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Re: Why doesn't BGP...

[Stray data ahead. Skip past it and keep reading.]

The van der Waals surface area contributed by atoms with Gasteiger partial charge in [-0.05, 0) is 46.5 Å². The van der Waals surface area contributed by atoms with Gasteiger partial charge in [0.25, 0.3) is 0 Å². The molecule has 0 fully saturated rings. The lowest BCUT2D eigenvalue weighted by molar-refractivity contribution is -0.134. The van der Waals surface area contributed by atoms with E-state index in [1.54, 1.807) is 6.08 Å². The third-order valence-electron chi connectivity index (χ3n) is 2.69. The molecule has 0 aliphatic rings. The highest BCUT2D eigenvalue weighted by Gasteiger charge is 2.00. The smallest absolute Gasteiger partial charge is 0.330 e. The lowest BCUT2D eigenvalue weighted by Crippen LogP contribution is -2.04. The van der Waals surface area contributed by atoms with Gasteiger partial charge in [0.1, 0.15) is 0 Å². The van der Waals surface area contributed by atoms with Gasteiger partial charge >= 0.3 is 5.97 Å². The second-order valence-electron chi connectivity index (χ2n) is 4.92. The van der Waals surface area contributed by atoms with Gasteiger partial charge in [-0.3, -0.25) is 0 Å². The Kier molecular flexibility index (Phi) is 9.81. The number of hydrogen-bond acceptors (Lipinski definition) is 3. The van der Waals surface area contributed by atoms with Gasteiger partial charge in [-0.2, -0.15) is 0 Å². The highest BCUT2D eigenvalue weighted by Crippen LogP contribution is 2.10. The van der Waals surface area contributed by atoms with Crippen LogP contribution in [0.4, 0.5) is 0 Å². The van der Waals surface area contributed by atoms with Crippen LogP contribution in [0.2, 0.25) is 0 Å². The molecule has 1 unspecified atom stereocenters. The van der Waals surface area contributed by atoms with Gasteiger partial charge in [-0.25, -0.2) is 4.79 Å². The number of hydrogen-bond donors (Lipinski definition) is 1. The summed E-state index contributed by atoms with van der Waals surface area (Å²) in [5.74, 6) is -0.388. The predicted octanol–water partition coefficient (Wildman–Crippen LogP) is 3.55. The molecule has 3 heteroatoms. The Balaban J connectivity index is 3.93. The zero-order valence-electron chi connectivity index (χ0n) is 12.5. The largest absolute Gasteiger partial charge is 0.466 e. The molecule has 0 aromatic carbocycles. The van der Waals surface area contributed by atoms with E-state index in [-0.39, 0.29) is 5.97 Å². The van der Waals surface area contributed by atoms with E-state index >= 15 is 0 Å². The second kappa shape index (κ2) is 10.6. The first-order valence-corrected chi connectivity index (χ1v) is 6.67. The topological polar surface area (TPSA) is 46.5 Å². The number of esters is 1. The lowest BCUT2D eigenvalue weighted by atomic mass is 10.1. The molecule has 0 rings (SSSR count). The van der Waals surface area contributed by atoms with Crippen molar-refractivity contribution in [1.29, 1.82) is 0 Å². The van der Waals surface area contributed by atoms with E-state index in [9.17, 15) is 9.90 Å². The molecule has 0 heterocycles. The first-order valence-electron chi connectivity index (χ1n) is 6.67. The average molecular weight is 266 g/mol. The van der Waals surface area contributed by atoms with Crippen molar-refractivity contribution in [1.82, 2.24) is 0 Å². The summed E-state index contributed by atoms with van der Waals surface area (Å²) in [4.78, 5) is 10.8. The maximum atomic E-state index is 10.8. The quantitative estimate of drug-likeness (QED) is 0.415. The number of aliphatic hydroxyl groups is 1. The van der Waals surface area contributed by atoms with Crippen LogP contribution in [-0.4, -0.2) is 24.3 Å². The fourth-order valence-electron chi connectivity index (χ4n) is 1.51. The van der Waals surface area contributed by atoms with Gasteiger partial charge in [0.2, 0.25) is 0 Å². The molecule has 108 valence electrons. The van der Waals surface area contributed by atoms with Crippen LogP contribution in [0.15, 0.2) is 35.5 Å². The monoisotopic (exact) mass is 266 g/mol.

There's also an OSPF study guide available if anyone is interested. That takes care of two of the protocols. At 09:48 PM 11/9/96 GMT, Dean Gaudet wrote: >In article <hot.mailing-lists.nanog-Pine.ULT.3.95.961109093416.14900Cfirstname.lastname@example.org lcyon.com>, >Ed Morin <email@example.com> wrote: >>On Sat, 9 Nov 1996, Neil J. McRae wrote: >> >>> Try reading the manual. How is the router supposed to know what >> >>Well, until _somebody_ writes the definitive "Nutshell" book we >>all know just how useful the "FM" is to "RT". > >I personally have found the information on the website/cdrom to be very >complete. The case studies proved invaluable while I was learning various >things. The BGP case study is incredible -- if you read it after reading >a theoretical text on BGP then you'll be set for configuring networks with >a small number of borders. There's a draft somewhere too that talks about >common bgp configurations. > >Granted it probably takes several hours of using the manuals before >you get a feel for how they're laid out and where to go for things. >That layout changes between 11.0 and 11.1 which can be annoying. But >it's very complete. I've only ever dealt with ip, atalk and bridging >however, maybe the experience in the other protocols is different. > >Do you honestly believe that a book with "nutshell" in the title is >going to be more definitive than the CDROM documentation? It would >weight twenty pounds. And also on this nutshell thread -- I think that >people may be wishing for "IOS IP configuration in a nutshell". There's >no way a single book could do justice to all the protocols IOS deals with. > >Dean > > - - - - - - - - - - - - - - - - -